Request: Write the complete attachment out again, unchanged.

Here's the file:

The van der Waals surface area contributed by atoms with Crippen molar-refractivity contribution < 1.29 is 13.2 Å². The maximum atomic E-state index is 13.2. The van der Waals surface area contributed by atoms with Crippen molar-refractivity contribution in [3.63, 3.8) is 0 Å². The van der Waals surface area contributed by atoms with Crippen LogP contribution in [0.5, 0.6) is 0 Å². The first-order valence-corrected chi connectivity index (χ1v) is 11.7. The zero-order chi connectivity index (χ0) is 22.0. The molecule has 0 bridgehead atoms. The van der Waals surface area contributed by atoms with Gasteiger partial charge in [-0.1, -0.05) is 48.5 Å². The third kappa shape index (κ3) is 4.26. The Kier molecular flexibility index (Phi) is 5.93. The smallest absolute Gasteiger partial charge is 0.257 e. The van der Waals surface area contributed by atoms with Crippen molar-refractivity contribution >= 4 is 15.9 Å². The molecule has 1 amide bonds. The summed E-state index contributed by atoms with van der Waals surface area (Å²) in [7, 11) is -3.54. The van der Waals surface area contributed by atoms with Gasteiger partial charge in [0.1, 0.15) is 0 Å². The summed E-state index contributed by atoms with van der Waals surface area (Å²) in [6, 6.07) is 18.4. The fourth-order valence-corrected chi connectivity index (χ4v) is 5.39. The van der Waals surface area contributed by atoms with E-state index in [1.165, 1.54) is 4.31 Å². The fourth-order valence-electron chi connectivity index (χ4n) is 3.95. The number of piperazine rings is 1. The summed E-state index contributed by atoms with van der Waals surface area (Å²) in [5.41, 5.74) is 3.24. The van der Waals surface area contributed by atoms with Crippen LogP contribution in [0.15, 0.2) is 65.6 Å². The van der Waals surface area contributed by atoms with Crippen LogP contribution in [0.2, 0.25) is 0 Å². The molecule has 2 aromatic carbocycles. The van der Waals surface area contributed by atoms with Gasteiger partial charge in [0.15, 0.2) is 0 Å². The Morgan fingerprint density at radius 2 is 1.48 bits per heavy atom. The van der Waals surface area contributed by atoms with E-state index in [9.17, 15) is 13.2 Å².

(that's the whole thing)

The van der Waals surface area contributed by atoms with Crippen molar-refractivity contribution < 1.29 is 13.2 Å². The maximum atomic E-state index is 13.2. The van der Waals surface area contributed by atoms with Crippen molar-refractivity contribution in [3.63, 3.8) is 0 Å². The van der Waals surface area contributed by atoms with Crippen LogP contribution in [0.5, 0.6) is 0 Å². The first-order valence-corrected chi connectivity index (χ1v) is 11.7. The zero-order chi connectivity index (χ0) is 22.0. The molecule has 0 bridgehead atoms. The van der Waals surface area contributed by atoms with Gasteiger partial charge in [-0.1, -0.05) is 48.5 Å². The third kappa shape index (κ3) is 4.26. The Kier molecular flexibility index (Phi) is 5.93. The smallest absolute Gasteiger partial charge is 0.257 e. The van der Waals surface area contributed by atoms with Crippen molar-refractivity contribution >= 4 is 15.9 Å². The molecule has 1 amide bonds. The summed E-state index contributed by atoms with van der Waals surface area (Å²) in [7, 11) is -3.54. The van der Waals surface area contributed by atoms with Gasteiger partial charge in [0.1, 0.15) is 0 Å². The summed E-state index contributed by atoms with van der Waals surface area (Å²) in [6, 6.07) is 18.4. The fourth-order valence-corrected chi connectivity index (χ4v) is 5.39. The van der Waals surface area contributed by atoms with E-state index in [1.165, 1.54) is 4.31 Å². The fourth-order valence-electron chi connectivity index (χ4n) is 3.95. The number of piperazine rings is 1. The summed E-state index contributed by atoms with van der Waals surface area (Å²) in [5.41, 5.74) is 3.24. The van der Waals surface area contributed by atoms with Crippen LogP contribution in [0.15, 0.2) is 65.6 Å². The van der Waals surface area contributed by atoms with Crippen LogP contribution in [0.2, 0.25) is 0 Å². The molecule has 2 aromatic carbocycles. The van der Waals surface area contributed by atoms with Gasteiger partial charge in [0.15, 0.2) is 0 Å². The Morgan fingerprint density at radius 2 is 1.48 bits per heavy atom. The van der Waals surface area contributed by atoms with E-state index in [9.17, 15) is 13.2 Å².